We report a laser link that can correct atmospheric aberrations. We use a fiber collimator array, fed by a master oscillator with multiple fiber amplifiers (MOMA), and accomplish phase adjustment via pump diode current control. Each of seven channels is tagged by a different 1-20 kHz diode current dither. At the receiver, each channel's phase information is extracted from the <50 kHz signal. Our measurements show 5 kHz phase adjustment capability, so even turbulence-induced aberrations, as well as typical atmospheric aberrations (< 200 Hz) can be corrected. Only in >~100 km-range scenarios is the correction bandwidth limited by light's travel time. The low dither frequencies and amplitudes do not interfere with the typically GHz laser communications signal. Importantly, our system reduces transmitter power requirements by correcting small pointing errors and atmospheric-path aberrations. Of course the multiple-fiber amplifier array also enables power scaling. We describe our near- and far-field beam measurements in the laboratory.
Self-organized coherence between fiber lasers has been reported both via all-fiber 2x2 directional coupler trees and in spatially multi-core fibers. We have taken this a major step forward, coupling together a number of independent fiber lasers to obtain a spatially and spectrally coherent far field, with no active length, polarization, or amplitude control. The near field output comes from a spatial array rather than from a single fiber, making this approach scalable to extremely high power.
We report 0.95 kW average output power from a single cw-diode pumped Yb:YAG power oscillator. The 3-mm diameter solid-state laser rod is side pumped by three sets of cw diode arrays each of which has an electrical-to-optical efficiency of up to 50%. Our phase-conjugate master oscillator, power-amp architecture will incorporate this pump cavity as one of the power amplifiers for multi-kW average power, good beam quality laser applications.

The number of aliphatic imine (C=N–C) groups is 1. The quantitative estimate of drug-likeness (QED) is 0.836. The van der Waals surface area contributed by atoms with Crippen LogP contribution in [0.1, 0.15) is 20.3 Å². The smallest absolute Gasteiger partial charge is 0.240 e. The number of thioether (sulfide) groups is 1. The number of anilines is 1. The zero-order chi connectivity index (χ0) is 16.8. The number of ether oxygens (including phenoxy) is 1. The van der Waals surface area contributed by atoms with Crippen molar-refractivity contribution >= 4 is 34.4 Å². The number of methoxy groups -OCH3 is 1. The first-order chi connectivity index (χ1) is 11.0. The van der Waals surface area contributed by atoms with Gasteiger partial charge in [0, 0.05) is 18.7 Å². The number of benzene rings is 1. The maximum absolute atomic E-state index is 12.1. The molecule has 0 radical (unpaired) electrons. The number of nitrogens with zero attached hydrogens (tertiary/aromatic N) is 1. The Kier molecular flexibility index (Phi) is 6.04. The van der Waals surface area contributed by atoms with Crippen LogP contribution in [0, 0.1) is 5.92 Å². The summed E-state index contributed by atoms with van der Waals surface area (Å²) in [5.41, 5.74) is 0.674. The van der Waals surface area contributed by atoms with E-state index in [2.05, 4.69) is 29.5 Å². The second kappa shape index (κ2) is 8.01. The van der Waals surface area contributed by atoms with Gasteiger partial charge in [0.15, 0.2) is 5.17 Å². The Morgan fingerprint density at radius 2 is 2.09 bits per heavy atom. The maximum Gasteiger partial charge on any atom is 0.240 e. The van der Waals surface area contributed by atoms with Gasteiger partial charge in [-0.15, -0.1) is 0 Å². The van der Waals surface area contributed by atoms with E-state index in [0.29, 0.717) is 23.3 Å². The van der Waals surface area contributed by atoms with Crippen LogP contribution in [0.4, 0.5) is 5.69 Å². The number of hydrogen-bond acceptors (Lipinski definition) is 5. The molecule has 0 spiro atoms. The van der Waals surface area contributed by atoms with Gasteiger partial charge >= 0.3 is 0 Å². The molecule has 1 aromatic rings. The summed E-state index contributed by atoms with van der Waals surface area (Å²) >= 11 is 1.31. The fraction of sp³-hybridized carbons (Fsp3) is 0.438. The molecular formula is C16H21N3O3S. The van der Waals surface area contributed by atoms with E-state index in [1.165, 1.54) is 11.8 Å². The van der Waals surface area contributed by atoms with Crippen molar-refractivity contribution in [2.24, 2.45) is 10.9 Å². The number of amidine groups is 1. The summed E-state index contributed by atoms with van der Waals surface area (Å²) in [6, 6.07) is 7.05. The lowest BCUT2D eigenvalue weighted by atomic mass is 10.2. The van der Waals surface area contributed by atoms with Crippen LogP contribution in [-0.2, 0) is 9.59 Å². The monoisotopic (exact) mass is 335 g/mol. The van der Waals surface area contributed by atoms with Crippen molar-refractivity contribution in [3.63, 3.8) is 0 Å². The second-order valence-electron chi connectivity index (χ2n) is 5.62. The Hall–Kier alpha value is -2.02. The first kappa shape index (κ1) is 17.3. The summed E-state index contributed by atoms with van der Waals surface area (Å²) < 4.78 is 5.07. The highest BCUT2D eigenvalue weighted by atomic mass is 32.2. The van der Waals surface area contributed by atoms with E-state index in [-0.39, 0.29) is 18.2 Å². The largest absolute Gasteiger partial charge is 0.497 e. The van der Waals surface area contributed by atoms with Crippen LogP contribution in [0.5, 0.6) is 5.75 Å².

Phase conjugation offers a practical, realistic approach for scaling solid-state lasers to high energies and high peak powers with a minimum increase in complexity. The present approach involves coherently combining the outputs of multiple parallel amplifiers in a single phase-conjugate oscillator-amplifier configuration. The use of phase conjugation can eliminate phase distortions that would otherwise result from individual amplifiers having optical lengths that differ from one another by many optical wavelengths. The laser output energy can be scaled well beyond the limits imposed by traditional volume constraints of crystalline media. Hence, instead of selecting a laser medium based solely on the available sizes, a laser system designer can base the medium selection on tradeoffs among many other important material parameters. Since an increase in output energy also requires an increase in the energy incident on the PCM, the energy scalability of PCMs based on SBS has been actively investigated over the past decade. These investigations have shown that, while practical single-cell PCMs offer somewhat limited energy scaling potential, a series combination of two Brillouin cells can accommodate energies of several tens of joules. We summarize our effort in developing such a dual-cell PCM that has achieved excellent performance at energies approaching 5 J and is scalable to even higher energies.